This year we have connected with our local schools and children's gardening clubs. We have shared our seeds from last years giant pumpkins and the gardeners have shared there knowledge with the children too. We could have some competition on out hands here!!
Our pumpkin last year grew to the outstanding weight of over 500lb!!! Seeing as a pumpkin of this size produces such a large number of seeds we thought the only right thing to so was share them.
Here is some of our advice that we shared with the children:
Seeds should be started no later than mid-May. but May 1st is the ideal time. Temperature is everything. Seeds started at room temp may take as long as 2 weeks to germinate, but they will take as little as 21 hours at 85 degrees. This is the ideal temperature to start them.
Start by filing a little off of the edges of the seed from the pointed end to about 2/3 of the way up the side. This will help them sprout and loose the seed coat easily.
Put the seed into a small pot filled with compost with the pointed end facing down, 1 inch deep and tilt the seed about 30 degrees as you cover it.
The Next Stage:
As soon as it sprouts, the plant should be placed in 100% sunlight or as much as possible. It should be planted in the ground no more than 10 days after it sprouts.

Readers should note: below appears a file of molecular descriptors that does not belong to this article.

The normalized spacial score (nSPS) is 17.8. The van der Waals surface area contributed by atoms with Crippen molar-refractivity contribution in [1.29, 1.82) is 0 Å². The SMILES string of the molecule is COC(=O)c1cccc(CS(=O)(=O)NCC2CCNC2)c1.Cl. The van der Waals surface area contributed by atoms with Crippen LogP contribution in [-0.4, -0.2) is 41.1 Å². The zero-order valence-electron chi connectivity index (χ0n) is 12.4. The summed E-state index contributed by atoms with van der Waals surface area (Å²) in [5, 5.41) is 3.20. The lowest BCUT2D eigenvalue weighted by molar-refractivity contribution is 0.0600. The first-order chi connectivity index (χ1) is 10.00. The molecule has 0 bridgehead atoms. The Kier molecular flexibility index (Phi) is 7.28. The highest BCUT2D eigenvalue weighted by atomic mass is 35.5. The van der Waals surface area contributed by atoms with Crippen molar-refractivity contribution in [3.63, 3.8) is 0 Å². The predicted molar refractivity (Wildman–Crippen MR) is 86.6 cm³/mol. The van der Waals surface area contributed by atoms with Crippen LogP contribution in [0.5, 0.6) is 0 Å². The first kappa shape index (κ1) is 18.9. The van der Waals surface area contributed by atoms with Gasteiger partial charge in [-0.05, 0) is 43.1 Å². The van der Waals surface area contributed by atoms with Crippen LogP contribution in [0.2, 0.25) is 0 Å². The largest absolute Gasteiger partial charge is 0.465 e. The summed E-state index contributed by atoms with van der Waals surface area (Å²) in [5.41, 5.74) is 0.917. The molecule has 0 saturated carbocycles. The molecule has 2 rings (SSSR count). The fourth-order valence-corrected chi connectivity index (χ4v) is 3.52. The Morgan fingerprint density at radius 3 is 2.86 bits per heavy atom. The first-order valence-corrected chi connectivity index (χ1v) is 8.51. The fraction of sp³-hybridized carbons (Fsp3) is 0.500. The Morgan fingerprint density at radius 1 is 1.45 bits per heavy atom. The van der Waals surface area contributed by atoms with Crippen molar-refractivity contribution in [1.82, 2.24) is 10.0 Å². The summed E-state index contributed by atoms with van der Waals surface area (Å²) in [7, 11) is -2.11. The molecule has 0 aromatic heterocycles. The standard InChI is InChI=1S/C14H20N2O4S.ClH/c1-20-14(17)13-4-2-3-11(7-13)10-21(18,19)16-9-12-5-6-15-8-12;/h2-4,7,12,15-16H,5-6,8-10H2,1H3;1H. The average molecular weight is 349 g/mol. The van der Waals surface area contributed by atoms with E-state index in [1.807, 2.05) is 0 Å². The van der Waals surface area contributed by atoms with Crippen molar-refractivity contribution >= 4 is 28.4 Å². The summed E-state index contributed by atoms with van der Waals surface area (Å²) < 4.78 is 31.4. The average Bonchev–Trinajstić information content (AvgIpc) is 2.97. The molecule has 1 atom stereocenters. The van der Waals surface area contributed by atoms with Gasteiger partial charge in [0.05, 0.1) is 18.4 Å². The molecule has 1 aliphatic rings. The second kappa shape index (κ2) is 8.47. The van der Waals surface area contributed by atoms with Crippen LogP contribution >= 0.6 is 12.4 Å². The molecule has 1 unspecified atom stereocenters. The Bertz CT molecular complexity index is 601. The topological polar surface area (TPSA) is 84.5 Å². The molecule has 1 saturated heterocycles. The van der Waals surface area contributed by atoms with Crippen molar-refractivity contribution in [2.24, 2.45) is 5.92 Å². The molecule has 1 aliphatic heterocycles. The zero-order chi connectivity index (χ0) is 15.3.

The first 2 leaves to grow on the plant are the cotyledons. The next one you see is the first "true" leaf. The vine will tend to run in the opposite direction from the first true leaf so point it toward the rear of the patch when you put the plant in the ground.
It will need wind protection immediately so have something ready before you plant. The proper time to transplant is mid-May so the plant will also need some protection from the cold. On very cold nights cover the whole shelter with blankets/fleece etc. Try to keep the temperature at least 50 degrees at night and not over 90 during the day. At the start of June you can remove the shelter.
As the main vine grows out keep it buried with a little soil, secondary vines will grow out at the leaf junctions with taproots growing down at each junction. Tertiary vines will grow from the secondaries. The tertiaries must all be removed as soon as they first appear. If pruning is not done every few days you will end up with a jungle of vines.
Keep the plant well watered and use tomato feed to give it a boost.
It looks as though some of our growers are doing very well:
Below is the Ston Easton Park Pumpkin so far. Our Pumpkin was started 2 weeks before our other growers, this is what theirs will hopefully turn into. A few details: This is the Meier plant, It is the larger of the 2 with the leaves standing approximately 40cm off the ground.
Participants photos so Far:
Hayesdown First School in Frome, off to a good start. Are in the veggie beds already.
Here we have Lara and Seb, Lara is going to be taking their plant home over the half term holiday to keep an eye on it. Some great planning going on here.
St Mary's Primary School in Timsbury, Still in the small pot at the moment but looking healthy.
With all the schools looking after their plants so well, we really could have some tough competition on out hands!!! More updates to come......Back to news